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Auguste Michel-Lévy

Auguste Michel-Lévy
Born 7 August 1844
Died 27 September 1911
Nationality French
Fields geology
Institutions Geological Survey of France
Influences F Fouqué

Auguste Michel-Lévy (7 August 1844 - 27 September 1911) was a French geologist. He was born in Paris.

He became inspector-general of mines, and director of the Geological Survey of France. He was distinguished for his researches on extrusive rocks, their microscopic structure and origin; and he employed the polarizing microscope early on for the determination of minerals. In his many contributions to scientific journals he described the granulite group, and dealt with pegmatites, variolites, eurites, the ophites of the Pyrenees, the extinct volcanoes of Central France, gneisses, and the origin of crystalline schists.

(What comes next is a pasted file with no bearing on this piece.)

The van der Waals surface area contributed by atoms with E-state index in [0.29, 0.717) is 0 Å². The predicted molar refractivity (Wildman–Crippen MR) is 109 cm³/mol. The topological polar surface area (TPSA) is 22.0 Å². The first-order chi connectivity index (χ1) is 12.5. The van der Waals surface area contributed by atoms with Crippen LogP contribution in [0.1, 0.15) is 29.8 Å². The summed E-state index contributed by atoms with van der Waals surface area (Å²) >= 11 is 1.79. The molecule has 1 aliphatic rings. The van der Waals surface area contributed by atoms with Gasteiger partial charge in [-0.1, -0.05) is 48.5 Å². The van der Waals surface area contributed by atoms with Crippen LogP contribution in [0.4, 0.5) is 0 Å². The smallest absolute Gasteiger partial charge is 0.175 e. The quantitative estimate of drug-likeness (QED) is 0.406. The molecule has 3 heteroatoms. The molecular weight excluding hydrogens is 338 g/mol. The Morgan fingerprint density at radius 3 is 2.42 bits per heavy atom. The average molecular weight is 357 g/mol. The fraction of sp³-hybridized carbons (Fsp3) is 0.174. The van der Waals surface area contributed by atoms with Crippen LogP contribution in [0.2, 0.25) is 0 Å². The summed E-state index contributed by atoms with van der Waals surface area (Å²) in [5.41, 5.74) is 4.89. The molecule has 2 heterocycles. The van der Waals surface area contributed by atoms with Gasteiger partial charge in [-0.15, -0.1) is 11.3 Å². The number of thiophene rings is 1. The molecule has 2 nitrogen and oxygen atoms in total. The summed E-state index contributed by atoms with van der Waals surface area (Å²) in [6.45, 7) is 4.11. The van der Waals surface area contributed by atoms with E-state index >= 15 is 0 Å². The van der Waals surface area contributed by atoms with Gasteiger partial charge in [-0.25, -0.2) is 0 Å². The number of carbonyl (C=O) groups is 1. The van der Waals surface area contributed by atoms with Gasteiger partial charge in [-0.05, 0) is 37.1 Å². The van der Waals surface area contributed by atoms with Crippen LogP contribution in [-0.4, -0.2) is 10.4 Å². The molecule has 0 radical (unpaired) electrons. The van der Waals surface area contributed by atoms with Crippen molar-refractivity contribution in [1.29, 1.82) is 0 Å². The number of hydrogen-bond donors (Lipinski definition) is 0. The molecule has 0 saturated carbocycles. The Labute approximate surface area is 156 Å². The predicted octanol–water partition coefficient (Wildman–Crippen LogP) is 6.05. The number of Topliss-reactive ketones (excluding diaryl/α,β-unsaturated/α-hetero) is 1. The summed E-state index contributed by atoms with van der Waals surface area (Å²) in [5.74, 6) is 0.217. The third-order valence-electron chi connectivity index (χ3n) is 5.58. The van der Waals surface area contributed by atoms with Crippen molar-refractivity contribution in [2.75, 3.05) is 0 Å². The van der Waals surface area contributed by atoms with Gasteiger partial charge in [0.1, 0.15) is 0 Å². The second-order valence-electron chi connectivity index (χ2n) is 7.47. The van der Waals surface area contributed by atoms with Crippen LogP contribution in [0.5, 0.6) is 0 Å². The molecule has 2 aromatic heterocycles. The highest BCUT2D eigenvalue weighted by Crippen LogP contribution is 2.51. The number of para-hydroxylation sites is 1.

He wrote Structures et classification des roches éruptives (1889), but his more elaborate studies were carried on with F Fouqué. Together they wrote on the artificial production of feldspar, nepheline and other minerals, and also of meteorites, and produced Minéralogie micrographique (1879) and Synthése des minéraux et des roches (1882). Levy also collaborated with Alfred Lacroix in Les Minéraux des roches (1888) and Tableau des minéraux des roches (1889).

Michel-Lévy pioneered the use of birefringence to identify minerals in thin section with a petrographic microscope. He is widely known for the Michel-Lévy interference colour chart, which defines the interference colors from different orders of birefringence.

He also created classification schemes for igneous rocks which accounted their mineralogy, texture, and composition, and showed that igneous rocks of different mineralogies could be formed from the same chemical composition, with different conditions of crystallization.


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